Just a few short years ago, politicos, pundits, and the press were celebrating a long fought-for victory — the election of the the first black president. And with it came the arrival of a prophesied paradise — a post-racial America — that moment when our fair nation would final show once and for all that we were all equals, regardless of the color of our skin.
They were full of shit, of course.
Anyone who was paying attention to the 2008 presidential campaign that eventually led to the election of Barack Obama could’ve told you that.
After all, a sizable number of conservatives had no problem making Obama’s race the central line of attack against him. They were a minority, mind you, but a very vocal one.
Among racist dog whistles, their charge was unique.
By questioning the Obama’s place of birth — the African nation of Kenya — the bigoted blowhards created a narrative in which the Democratic candidate wasn’t even a natural-born American citizen, and therefore not able to run for president.
Although it was an effective attack, particularly among the simple-minded racist marks, the carnival barkers’ pronouncement were in the same fetid league as the statements from the post-racial sideshow — they were full of shit.
And not because Obama’s place of birth mattered.
As the son of an American citizen, he was an American regardless of where he was born.
Be that as it may, the lie never went away.
In the months before Obama left office, and as the race to replace him heated up, the Birthers and the white-fright class reared their heads again.
Perhaps they were emboldened by the eight years their racially charged cause remained a fixture of Fox News, right-wing talk radio, and conspiracy-minded charlatans like Alex Jones of InfoWars.
Perhaps it was the emergence of Donald J. Trump as the GOP nomination.
Or perhaps it was simply because they had been freed from the burden to keep their racist comments to themselves thanks to the one-two-three combination punch of lost jobs, opioid addiction, and endless hucksters selling them a zero-sum, us-against-them snake oil game show in which the truth was called a lie, lies were called the truth, and everybody that didn’t believe exactly what the far-right believed were either seditious socialists or the lizard people who used false flag operations to push their new world agenda.
The reason doesn’t matter. Any of them are plausible, as are countless other possible causes.
The point is the post-racial paradise was a self-delusion at best and a negligent look-away lie at the worst.
The truth is, the United States is at yet another high-tension tipping point, and once again, much of the mess is centered around race, more specifically the very real prejudices that exist in modern American society.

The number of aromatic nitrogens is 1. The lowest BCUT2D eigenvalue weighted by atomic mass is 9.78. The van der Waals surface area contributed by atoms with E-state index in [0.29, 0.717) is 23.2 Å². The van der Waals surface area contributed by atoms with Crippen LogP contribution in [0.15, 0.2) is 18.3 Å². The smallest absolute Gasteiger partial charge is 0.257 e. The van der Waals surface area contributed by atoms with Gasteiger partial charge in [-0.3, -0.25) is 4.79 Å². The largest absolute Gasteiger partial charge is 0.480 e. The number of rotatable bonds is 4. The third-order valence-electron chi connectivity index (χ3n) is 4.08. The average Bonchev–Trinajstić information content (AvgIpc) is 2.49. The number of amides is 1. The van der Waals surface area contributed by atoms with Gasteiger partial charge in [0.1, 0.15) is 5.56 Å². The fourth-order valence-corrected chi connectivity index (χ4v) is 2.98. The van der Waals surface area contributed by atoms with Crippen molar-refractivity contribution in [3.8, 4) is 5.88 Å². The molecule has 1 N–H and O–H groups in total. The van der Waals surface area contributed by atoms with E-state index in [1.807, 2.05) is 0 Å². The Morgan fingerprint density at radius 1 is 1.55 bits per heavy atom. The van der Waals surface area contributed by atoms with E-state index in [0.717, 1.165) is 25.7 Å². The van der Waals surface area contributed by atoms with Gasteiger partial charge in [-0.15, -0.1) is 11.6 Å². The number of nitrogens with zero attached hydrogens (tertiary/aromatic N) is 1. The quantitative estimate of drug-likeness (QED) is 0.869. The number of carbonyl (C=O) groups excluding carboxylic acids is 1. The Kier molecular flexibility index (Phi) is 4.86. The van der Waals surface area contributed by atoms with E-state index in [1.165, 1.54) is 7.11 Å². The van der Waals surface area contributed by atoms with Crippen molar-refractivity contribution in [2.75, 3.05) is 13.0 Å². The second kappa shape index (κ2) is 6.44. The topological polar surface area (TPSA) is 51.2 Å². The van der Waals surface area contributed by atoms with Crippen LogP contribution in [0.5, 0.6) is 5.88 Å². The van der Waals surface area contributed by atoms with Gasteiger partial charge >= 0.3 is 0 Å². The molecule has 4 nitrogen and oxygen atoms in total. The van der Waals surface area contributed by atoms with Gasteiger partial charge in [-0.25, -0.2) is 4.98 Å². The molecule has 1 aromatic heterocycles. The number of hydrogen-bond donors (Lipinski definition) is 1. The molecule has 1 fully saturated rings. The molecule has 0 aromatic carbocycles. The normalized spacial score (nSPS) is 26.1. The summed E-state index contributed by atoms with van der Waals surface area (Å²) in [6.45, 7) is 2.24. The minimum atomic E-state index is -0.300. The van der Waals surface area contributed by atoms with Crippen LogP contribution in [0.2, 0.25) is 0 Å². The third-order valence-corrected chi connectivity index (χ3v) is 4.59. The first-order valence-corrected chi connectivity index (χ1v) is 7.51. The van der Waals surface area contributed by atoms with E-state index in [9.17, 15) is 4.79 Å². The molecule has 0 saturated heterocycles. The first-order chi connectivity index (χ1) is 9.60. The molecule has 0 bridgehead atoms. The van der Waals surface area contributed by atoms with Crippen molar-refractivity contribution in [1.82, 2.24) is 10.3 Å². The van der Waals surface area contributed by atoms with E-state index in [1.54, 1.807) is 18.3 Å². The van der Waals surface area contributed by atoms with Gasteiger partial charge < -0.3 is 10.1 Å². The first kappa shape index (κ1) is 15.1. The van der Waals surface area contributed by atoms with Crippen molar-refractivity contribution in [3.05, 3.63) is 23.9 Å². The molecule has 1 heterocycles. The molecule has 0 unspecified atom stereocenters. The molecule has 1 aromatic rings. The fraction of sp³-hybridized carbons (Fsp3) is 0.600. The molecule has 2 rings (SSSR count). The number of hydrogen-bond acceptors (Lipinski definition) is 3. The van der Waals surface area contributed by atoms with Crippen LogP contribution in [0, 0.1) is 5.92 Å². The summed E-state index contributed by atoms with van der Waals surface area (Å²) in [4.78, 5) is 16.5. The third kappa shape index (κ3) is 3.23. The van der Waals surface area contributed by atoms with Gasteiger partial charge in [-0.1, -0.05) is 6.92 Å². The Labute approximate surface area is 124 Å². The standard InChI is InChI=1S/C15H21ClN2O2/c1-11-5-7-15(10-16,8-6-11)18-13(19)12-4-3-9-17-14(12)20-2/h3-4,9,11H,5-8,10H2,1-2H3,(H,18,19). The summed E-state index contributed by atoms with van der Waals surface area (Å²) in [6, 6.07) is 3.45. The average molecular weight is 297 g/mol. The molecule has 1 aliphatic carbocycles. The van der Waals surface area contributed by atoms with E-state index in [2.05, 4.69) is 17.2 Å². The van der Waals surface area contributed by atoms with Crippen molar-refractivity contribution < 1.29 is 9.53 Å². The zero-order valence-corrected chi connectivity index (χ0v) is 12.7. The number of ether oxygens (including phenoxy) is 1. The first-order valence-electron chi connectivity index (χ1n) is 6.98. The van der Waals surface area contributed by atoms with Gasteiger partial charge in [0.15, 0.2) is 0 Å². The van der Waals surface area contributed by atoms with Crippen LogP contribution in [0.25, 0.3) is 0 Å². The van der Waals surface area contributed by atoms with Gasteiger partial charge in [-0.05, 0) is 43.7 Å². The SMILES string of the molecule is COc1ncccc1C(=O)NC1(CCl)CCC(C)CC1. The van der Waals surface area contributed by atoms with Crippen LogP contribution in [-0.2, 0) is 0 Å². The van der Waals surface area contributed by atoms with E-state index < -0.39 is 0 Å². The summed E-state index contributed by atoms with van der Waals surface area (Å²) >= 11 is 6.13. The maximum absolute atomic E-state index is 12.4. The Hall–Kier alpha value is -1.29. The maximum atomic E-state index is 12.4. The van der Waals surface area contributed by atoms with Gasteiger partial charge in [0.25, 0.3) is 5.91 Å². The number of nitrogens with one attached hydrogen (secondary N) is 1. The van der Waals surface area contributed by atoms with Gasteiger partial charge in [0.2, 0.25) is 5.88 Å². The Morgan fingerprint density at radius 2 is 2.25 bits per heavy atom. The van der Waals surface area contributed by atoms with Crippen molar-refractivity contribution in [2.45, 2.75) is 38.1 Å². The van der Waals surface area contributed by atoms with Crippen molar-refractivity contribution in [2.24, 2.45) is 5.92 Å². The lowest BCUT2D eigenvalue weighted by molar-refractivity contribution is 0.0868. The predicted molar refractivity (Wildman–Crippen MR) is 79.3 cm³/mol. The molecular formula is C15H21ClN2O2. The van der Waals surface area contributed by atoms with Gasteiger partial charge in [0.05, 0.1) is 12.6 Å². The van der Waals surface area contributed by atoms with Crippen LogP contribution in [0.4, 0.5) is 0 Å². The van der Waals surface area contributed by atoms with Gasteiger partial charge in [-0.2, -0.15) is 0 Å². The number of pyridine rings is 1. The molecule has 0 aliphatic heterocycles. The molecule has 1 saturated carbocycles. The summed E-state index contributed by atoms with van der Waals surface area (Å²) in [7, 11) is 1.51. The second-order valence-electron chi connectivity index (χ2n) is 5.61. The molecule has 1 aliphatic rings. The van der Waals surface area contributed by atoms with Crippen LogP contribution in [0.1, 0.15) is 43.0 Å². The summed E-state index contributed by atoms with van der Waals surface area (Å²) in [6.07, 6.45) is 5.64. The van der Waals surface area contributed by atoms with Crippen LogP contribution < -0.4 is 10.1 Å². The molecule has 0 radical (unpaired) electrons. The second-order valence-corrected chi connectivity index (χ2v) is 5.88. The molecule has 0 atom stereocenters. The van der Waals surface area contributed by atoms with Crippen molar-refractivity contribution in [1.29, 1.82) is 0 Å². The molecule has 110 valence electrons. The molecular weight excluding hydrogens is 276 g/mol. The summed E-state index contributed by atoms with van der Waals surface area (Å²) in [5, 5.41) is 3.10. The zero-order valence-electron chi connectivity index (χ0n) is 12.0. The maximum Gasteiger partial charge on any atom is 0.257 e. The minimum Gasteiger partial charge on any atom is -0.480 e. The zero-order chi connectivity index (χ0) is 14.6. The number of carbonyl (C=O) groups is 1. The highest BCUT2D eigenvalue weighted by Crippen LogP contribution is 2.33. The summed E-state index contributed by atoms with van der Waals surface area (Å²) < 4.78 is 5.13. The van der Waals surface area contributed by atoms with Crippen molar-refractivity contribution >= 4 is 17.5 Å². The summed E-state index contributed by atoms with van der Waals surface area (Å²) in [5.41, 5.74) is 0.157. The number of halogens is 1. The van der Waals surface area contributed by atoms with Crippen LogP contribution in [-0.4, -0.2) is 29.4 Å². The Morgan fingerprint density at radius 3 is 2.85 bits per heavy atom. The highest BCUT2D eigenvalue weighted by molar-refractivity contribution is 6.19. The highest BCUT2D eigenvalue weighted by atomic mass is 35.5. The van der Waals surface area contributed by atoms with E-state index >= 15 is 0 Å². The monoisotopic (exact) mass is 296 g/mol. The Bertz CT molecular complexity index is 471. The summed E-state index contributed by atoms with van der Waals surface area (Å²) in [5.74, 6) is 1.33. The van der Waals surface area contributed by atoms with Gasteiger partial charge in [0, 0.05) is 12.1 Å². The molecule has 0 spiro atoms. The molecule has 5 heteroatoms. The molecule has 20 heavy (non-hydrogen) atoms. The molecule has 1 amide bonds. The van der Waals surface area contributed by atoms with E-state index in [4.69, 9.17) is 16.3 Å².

Black Lives Matter. The Emanuel Nine. Colin Kaepernick. Motherfucking Starbucks. Do I need to go on?
I was reminded of this earlier this week when I came across a tweet reportedly presenting two 1976 letters to Marvel Comics. The subject: the X-Men’s new-found diversity.
One writer praised this new team comprised of unexpected additions like Storm, Banshee, Thunderbird, Sunfire, Nightcrawler, Colossus, and Wolverine, each one representative of the new multi-national, multi-cultural society that was then beginning to emerge in America.
A black female reader, the writer said that this new team of X-Men gave her hope. And speaking for myself, a Southern white man who was a child at that time, it did the same for me.
But the other letter writer, not so much. This team seemed alien to him. It wasn’t the Real X-Men, a lily white, Beaver Cleaver team composed of Cyclops, Marvel Girl, Ice Man, Beast, and Angel. And his argument can be best summed up by this line:
“Have Colossus and Storm get married and leave the X-Men and go back to Africa or some other place, as long as it is far away.”
Yes, ladies and gentlemen, a reader wished that Storm would go back to Africa.
What’s most interesting about this clearly racist directive is how it resonates differently in America 2018 than it would have in America 2008 or 2000 or 1992, times when we honestly thought that a post-racial paradise was on the horizon.
In those earlier years, we would have read that fanboy’s complaint and shaken our heads at the misbegotten, malignant beliefs of the desegregation era.
Unfortunately, today we read this complaint as the summation of a present reality, a world in which the racists are still very much a part of the public sphere and a political force. They burn torches on our college campuses. They dress in riot gear and swing sticks at those who advocate tolerance and peace. They run mainstream news sites designed to spread hate and fear. They even sit in the Oval Office, where they call immigrants rapists, murderers, and, perhaps worse of all, animals.
This is the very future books like the X-Men were trying to help us avoid.
Yet it’s here.
And has been.
And will be.
Just as the X-Men continue to fight for a world in which mutants are not longer hated and feared, we must continue to fight for a better world of our own. —Wyatt Duvall